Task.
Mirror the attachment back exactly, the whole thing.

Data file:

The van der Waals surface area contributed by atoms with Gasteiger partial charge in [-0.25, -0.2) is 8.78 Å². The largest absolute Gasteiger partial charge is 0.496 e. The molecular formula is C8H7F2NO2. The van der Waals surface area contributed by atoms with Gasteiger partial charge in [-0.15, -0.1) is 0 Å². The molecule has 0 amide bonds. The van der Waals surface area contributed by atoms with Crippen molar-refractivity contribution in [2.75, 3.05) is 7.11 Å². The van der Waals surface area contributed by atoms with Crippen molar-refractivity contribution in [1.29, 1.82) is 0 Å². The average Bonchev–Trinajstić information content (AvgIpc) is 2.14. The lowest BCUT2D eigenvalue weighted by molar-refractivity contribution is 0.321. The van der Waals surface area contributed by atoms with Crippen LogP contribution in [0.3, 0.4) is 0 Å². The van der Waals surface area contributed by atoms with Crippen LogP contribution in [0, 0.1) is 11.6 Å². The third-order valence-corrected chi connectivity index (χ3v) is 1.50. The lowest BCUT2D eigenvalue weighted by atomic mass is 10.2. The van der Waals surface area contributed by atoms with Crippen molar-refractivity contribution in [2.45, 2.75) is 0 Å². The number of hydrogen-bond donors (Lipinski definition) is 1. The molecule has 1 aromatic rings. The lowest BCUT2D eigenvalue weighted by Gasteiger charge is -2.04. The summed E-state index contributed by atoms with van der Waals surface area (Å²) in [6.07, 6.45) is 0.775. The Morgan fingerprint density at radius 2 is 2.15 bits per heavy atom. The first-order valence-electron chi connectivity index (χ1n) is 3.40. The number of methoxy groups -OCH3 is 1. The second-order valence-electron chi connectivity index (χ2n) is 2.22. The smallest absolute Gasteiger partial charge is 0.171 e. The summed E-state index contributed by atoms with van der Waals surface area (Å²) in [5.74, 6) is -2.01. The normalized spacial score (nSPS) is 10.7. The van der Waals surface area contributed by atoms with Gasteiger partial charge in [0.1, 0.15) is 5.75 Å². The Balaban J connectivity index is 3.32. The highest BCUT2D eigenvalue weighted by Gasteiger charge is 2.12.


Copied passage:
The van der Waals surface area contributed by atoms with Gasteiger partial charge in [-0.25, -0.2) is 8.78 Å². The largest absolute Gasteiger partial charge is 0.496 e. The molecular formula is C8H7F2NO2. The van der Waals surface area contributed by atoms with Gasteiger partial charge in [-0.15, -0.1) is 0 Å². The molecule has 0 amide bonds. The van der Waals surface area contributed by atoms with Crippen molar-refractivity contribution in [2.75, 3.05) is 7.11 Å². The van der Waals surface area contributed by atoms with Crippen molar-refractivity contribution in [1.29, 1.82) is 0 Å². The average Bonchev–Trinajstić information content (AvgIpc) is 2.14. The lowest BCUT2D eigenvalue weighted by molar-refractivity contribution is 0.321. The van der Waals surface area contributed by atoms with Crippen LogP contribution in [0.3, 0.4) is 0 Å². The van der Waals surface area contributed by atoms with Crippen LogP contribution in [0, 0.1) is 11.6 Å². The third-order valence-corrected chi connectivity index (χ3v) is 1.50. The lowest BCUT2D eigenvalue weighted by atomic mass is 10.2. The van der Waals surface area contributed by atoms with Crippen molar-refractivity contribution in [2.45, 2.75) is 0 Å². The number of hydrogen-bond donors (Lipinski definition) is 1. The molecule has 1 aromatic rings. The lowest BCUT2D eigenvalue weighted by Gasteiger charge is -2.04. The summed E-state index contributed by atoms with van der Waals surface area (Å²) in [6.07, 6.45) is 0.775. The Morgan fingerprint density at radius 2 is 2.15 bits per heavy atom. The first-order valence-electron chi connectivity index (χ1n) is 3.40. The number of methoxy groups -OCH3 is 1. The second-order valence-electron chi connectivity index (χ2n) is 2.22. The smallest absolute Gasteiger partial charge is 0.171 e. The summed E-state index contributed by atoms with van der Waals surface area (Å²) in [5.74, 6) is -2.01. The normalized spacial score (nSPS) is 10.7. The van der Waals surface area contributed by atoms with Gasteiger partial charge in [0.1, 0.15) is 5.75 Å². The Balaban J connectivity index is 3.32. The highest BCUT2D eigenvalue weighted by Gasteiger charge is 2.12.